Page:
When should black box AI be used?
Although black box machine learning models pose certain challenges, they also offer some advantages. Black box AI models should be carefully examined and incorporated when it's important to attain the following benefits:
- Higher accuracy. Complex systems such as black box provide higher prediction accuracy than more interpretable systems, especially in computer vision and natural language processing (NLP). This is because these models are able to identify intricate patterns in the data that people might not be able to see. However, the complexity of the algorithms, which provides accuracy in these models, also makes them less transparent.
- Rapid conclusions. Black box models often consist of a set of rules and equations, making them quick to run and easy to optimize. For example, calculating the area under a curve using a least-squares fit might offer a solution without requiring a thorough understanding of the problem.
- Minimal computing power. A black box model doesn't need a lot of computational resources because it's pretty straightforward.
- Automation. Black box AI models can automate complex decision-making processes, reducing the need for human intervention. This saves time and resources as well as improves efficiency.
What is responsible AI?
AI that's developed and used in a morally upstanding and socially responsible way is known as responsible AI (RAI). RAI initiatives are largely driven by legal accountability.
To reduce the negative financial, reputational and ethical risks that black box AI and machine bias can create, responsible AI's guiding principles and best practices are intended to assist both consumers and producers.
AI practices are responsible if they adhere to the following guiding principles:
- Fairness. The AI system treats all people and demographic groups fairly and doesn't reinforce or exacerbate preexisting biases or discrimination.
- Transparency. The system is easy to comprehend and explain to both its users and those it will affect. Additionally, AI developers must disclose the collection, storage and usage of the data used to train an AI system.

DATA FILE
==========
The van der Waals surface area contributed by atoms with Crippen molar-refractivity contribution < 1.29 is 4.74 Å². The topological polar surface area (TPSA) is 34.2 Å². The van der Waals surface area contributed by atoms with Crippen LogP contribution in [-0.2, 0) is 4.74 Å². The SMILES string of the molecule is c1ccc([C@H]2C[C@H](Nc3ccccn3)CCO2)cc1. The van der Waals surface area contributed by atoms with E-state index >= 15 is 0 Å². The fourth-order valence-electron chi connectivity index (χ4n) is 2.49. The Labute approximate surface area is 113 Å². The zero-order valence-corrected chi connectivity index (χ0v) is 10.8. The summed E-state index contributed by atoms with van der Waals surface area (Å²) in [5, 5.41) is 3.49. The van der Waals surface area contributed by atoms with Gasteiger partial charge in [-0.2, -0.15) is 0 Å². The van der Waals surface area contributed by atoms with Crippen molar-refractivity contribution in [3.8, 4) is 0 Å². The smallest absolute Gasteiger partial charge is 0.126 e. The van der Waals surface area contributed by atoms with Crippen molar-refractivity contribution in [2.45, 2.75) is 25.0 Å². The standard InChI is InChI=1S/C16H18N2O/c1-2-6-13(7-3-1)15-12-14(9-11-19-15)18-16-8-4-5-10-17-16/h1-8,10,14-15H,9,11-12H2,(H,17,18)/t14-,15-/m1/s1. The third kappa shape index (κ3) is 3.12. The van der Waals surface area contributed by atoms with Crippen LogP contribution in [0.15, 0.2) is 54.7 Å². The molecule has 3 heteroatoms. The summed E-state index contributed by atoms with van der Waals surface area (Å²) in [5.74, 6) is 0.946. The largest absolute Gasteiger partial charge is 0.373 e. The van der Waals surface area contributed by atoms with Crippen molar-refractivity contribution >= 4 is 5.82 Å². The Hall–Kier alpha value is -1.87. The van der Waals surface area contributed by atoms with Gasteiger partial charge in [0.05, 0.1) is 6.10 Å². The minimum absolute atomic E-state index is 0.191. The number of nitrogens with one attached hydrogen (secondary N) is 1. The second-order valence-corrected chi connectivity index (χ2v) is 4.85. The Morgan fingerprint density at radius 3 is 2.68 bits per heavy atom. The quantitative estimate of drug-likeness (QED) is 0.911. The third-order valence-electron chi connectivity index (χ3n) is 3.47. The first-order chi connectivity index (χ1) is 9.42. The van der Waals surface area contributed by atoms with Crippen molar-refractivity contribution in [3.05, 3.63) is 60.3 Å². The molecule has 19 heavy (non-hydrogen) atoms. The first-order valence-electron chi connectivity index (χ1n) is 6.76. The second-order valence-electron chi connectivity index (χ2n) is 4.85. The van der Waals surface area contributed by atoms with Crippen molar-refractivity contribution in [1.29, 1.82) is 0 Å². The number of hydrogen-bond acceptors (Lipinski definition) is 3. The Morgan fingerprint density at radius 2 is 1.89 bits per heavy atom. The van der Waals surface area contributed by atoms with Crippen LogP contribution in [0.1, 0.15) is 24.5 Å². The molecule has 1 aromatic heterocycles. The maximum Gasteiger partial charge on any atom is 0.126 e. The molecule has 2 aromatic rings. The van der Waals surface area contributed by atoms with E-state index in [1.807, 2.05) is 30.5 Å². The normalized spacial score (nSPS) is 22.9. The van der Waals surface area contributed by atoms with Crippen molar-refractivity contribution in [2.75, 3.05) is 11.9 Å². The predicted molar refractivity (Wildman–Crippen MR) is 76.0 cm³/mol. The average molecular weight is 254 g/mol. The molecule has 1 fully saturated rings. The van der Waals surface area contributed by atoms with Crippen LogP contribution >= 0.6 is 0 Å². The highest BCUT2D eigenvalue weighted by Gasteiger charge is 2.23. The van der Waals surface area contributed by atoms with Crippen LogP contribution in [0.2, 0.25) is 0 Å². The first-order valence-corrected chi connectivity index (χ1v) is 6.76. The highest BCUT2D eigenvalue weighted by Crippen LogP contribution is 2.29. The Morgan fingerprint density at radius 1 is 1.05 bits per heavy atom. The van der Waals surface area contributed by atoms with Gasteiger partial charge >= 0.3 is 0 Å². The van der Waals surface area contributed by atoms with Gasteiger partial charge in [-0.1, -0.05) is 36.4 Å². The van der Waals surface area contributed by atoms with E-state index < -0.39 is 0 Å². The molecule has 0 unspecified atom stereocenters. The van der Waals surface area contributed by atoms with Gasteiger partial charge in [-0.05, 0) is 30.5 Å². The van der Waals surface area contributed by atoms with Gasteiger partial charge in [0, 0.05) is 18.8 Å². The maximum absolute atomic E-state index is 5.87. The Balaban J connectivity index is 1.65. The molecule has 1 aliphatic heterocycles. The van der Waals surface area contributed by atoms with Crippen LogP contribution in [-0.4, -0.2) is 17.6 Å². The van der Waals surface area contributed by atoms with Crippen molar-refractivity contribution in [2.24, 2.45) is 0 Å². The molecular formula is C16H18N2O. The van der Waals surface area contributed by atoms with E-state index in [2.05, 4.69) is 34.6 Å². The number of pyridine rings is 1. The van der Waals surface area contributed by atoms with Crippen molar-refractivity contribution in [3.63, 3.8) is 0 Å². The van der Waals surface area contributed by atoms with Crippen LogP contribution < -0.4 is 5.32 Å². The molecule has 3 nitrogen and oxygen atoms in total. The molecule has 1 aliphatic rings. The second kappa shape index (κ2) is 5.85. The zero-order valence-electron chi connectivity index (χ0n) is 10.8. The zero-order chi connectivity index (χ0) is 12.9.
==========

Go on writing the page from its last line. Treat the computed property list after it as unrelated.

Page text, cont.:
- Accountability. The organizations and people creating and using AI should be held responsible for the judgments and acts the technology takes.
- Ongoing development. To ensure that RAI outputs are consistently in line with moral AI concepts and societal norms, continual monitoring is necessary.
- Human supervision. Every AI system should be designed to enable human monitoring and intervention when appropriate.
Black box AI vs. white box AI
Black box AI and white box AI are different approaches to developing AI systems. The selection of a certain approach depends on the specific applications and goals of the AI system.
While the input and outputs of a black box AI system are known, the internal workings of the system are opaque or difficult to comprehend. On the other hand, white box AI is transparent and interpretable about how it comes to its conclusions. For example, a data scientist can examine an algorithm and determine how it behaves and what variables affect its judgment.
The black box AI approach is typically used in deep neural networks, where the model is trained on large amounts of data and the internal weights and parameters of the algorithms are adjusted accordingly. This model is effective in certain applications, including image and speech recognition, where the goal is to accurately and quickly classify or identify data.
Since the internal workings of a white box system are transparent and easily understood by users, this approach is often used in decision-making applications, such as medical diagnosis or financial analysis, where it's important to know how the AI arrived at its conclusions.
The following are a few distinguishing features of both AI types:
- Black box AI is often more accurate and efficient than white box AI.
- Compared to black box AI, white box AI is easier to understand.
- Black box models include boosting and random forest models that are highly non-linear in nature and harder to explain.
- White box AI is easier to debug and troubleshoot compared to black box due to its transparent nature.
- White box AI typically includes linear, decision tree and regression tree models.
Neural networks are becoming more popular, as they come with a high level of accountability and transparency. Learn about the possibilities of white box AI, its use cases and the direction it's likely to take in the future.